Emily In Paris French Actress Shares Honest Thoughts On The Criticism The Netflix Show Gets From Her Country

screenshot of sylvie on emily in paris
(Image credit: Netflix)

As a series, Emily in Paris catches a lot of disapproval for a number of reasons. The fashion. The privilege. The c’est la vie, over-the-top storylines. Many viewers on the American side of the pond, though, gobbled up the young marketing exec painting the Paris town red with her ringarde accessories and elementary-level French. However, the Netflix original has been slammed in both seasons by French audiences for the clichéd French stereotypes that get played on. One of the show's French actresses is now addressing her country's criticism with her own spicy take.

Philippine Leroy-Beaulieu, who portrays Sylvie Grateau on Emily in Paris, is a staple in France, going all the way back to the '80s when she got her first César Award nod. Her turn as the lead character's no-nonsense French boss has been more low-key admired for giving opportunity, dimension and no shortage of sex appeal to the older female demographic in a young woman's game. And in Leroy-Beaulieu’s opinion? Her French compatriots are just too serious when it comes to the dramedy. She told Page Six:

The French know how to laugh at other people but they don’t know how to laugh at themselves. They always get hurt and upset when people laugh at them, they don’t realize that [creator] Darren [Starr] is also making fun of the Americans, very much — they don’t realize that. They don’t have a sense of humor, that’s what I think!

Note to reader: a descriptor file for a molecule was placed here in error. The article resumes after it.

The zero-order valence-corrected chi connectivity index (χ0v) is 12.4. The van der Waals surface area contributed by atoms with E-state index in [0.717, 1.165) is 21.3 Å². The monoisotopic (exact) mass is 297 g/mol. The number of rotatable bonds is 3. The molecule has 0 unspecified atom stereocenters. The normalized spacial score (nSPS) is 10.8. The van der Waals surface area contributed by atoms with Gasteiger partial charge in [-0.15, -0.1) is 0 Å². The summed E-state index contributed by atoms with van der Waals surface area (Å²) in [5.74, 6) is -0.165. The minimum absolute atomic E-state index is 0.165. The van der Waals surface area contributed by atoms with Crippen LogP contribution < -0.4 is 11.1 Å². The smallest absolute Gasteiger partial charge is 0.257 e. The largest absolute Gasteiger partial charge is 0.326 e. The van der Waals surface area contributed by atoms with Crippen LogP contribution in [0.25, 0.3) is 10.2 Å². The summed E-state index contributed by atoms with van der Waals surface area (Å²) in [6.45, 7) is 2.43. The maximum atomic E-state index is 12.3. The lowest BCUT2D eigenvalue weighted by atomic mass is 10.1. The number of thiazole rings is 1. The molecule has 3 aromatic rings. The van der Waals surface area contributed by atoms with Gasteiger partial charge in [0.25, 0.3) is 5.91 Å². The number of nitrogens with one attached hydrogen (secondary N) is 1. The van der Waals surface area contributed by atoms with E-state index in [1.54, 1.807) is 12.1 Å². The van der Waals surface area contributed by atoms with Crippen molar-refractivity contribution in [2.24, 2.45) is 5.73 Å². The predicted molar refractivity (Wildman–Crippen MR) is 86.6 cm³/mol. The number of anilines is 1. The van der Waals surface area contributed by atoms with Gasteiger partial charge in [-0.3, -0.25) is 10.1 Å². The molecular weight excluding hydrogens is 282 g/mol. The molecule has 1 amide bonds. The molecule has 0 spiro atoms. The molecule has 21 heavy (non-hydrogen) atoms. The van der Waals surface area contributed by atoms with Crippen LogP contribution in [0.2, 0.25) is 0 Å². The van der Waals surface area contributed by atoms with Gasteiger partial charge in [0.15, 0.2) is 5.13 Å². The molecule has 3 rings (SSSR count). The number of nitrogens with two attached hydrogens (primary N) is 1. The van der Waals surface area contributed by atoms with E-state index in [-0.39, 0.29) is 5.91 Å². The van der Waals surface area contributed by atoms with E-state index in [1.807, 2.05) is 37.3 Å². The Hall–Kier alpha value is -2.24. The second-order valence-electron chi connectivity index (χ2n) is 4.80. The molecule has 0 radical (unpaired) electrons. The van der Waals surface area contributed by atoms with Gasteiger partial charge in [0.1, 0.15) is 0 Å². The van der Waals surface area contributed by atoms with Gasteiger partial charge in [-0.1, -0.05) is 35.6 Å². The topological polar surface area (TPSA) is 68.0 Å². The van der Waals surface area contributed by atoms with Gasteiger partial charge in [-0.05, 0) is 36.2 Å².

And to be honest, the exact same could be said of American viewers who watch Emily in Paris and feel like they are being made out as naive and annoyingly cheery. Producer and lead star Lily Collins in fact had to go to bat for the titular character’s “annoying” qualities because she sees them as “beautiful.” For the born-and-raised French actress behind Sylvie Grateau, she views her own character in particular as “nasty but not really.” It's an exaggeration that is all about fun. She continued to the outlet:

It’s an opportunity to do things and say things you never do in life because you’re never that French. I’m never that French!

It's all a double-edged sword, to be sure. The characterizations tend to offend respective nationalities, but it is an integral part of Emily in Paris’ escapist appeal. Lily Collins recently revealed that the latter is precisely why the show is once again COVID-free in Season 2 – because it brings a sense of “joy and laughter” amidst real-world difficulty.

Emily in Paris’ second season would end on a big cliffhanger question, much like Season 1. Whether fans will get an answer in a potential third season, Lily Collins was frank about what she would like to see happen. As for Philippine Leroy-Beaulieu, she still has “a lot to teach” these “younger girls.”

Lauren Vanderveen
Movies and TV News Writer

Freelance writer. Favs: film history, reality TV, astronomy, French fries.